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Hair salons prepare for possible reopening amid coronavirus pandemic

Governor Roy Cooper could make a decision to transition into Phase 2 of the N.C. reopening plan during a scheduled press conference on Wednesday at 5:00 p.m.

GREENSBORO, N.C. — Correction: Hairstylist Bradley Tuggle founded Boho Salon in 2011. He's currently the owner of James Bradley Salon in Greensboro.

The hair care service industry is trying to stay afloat amid the coronavirus pandemic. Research shows there are more than 80,000 hair care establishments in the U.S. That includes more than 75,000 beauty salons and 4,500 barber shops. 

Some U.S. hair shops are serving clients, while others remain close to slow the COVID-19 spread. Even though North Carolina is in Phase 1 of the reopening plan, hair salons are still closed statewide. Hair salons were forced to close after Governor Roy Cooper issued a statewide Stay-At-Home Order back in March. 

Hairstylists are preparing for the possibility to open under Phase 2 of North Carolina's reopening plan. Phase 2 will allow limited opening of restaurants, bars, fitness centers, personal care services, and other businesses that can follow safety protocols. That includes the potential need to reduce capacity.

Governor Cooper could make a decision to transition into Phase 2 of the reopening plan during a scheduled press conference on Wednesday at 5:00 p.m. Hairstylist Bradley Tuggle owns James Bradley Salon on Piedmont Pkwy in Greensboro. He says the salon is already preparing to practice social distancing measures to help flatten the COVID-19 curve.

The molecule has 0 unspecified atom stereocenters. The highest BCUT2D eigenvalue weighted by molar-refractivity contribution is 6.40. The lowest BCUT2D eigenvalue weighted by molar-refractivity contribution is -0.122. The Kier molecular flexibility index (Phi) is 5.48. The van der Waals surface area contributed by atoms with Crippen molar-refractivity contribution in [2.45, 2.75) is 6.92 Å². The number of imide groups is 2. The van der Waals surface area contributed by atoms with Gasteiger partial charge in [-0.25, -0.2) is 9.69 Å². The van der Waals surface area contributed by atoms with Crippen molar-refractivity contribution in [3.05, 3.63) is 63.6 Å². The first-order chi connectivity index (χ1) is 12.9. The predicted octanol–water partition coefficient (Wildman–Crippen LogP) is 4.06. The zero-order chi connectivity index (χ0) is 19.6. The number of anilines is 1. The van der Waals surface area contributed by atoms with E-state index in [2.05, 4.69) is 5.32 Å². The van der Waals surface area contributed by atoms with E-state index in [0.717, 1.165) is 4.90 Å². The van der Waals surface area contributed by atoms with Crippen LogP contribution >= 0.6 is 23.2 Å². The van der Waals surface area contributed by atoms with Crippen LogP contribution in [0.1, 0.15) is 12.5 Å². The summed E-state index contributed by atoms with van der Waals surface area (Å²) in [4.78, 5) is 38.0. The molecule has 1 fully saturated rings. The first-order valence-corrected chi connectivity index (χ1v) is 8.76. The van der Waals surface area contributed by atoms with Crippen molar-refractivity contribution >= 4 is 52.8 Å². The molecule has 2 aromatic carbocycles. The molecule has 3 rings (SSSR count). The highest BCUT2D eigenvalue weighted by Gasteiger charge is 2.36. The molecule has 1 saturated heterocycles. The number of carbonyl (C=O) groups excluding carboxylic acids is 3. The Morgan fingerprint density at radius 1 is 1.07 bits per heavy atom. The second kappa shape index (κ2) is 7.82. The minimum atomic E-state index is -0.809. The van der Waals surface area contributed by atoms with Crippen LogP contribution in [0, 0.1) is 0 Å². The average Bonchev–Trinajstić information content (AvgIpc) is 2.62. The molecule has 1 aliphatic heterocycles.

"Our main objective is limiting the amount of people that come into the salon at one time," said Tuggle. "So, if they usually bring a visitor with them, we are going to cut that out and wait until we finish checking out one client before we text a client that will be in a car curbside before they can enter the salon."

Hair salons will also be practicing other safety and health measures. Some additional measures may include cleaning and disinfecting frequently touched surfaces, eliminating certain services, taking temperatures of staff and clients, using face masks and gloves, closing waiting room areas, and removing all magazines, beverage stations, and other non-essential items in the hair salon. 

Click here for the full list of CDC reopening guidance for businesses and workplaces amid the coronavirus pandemic.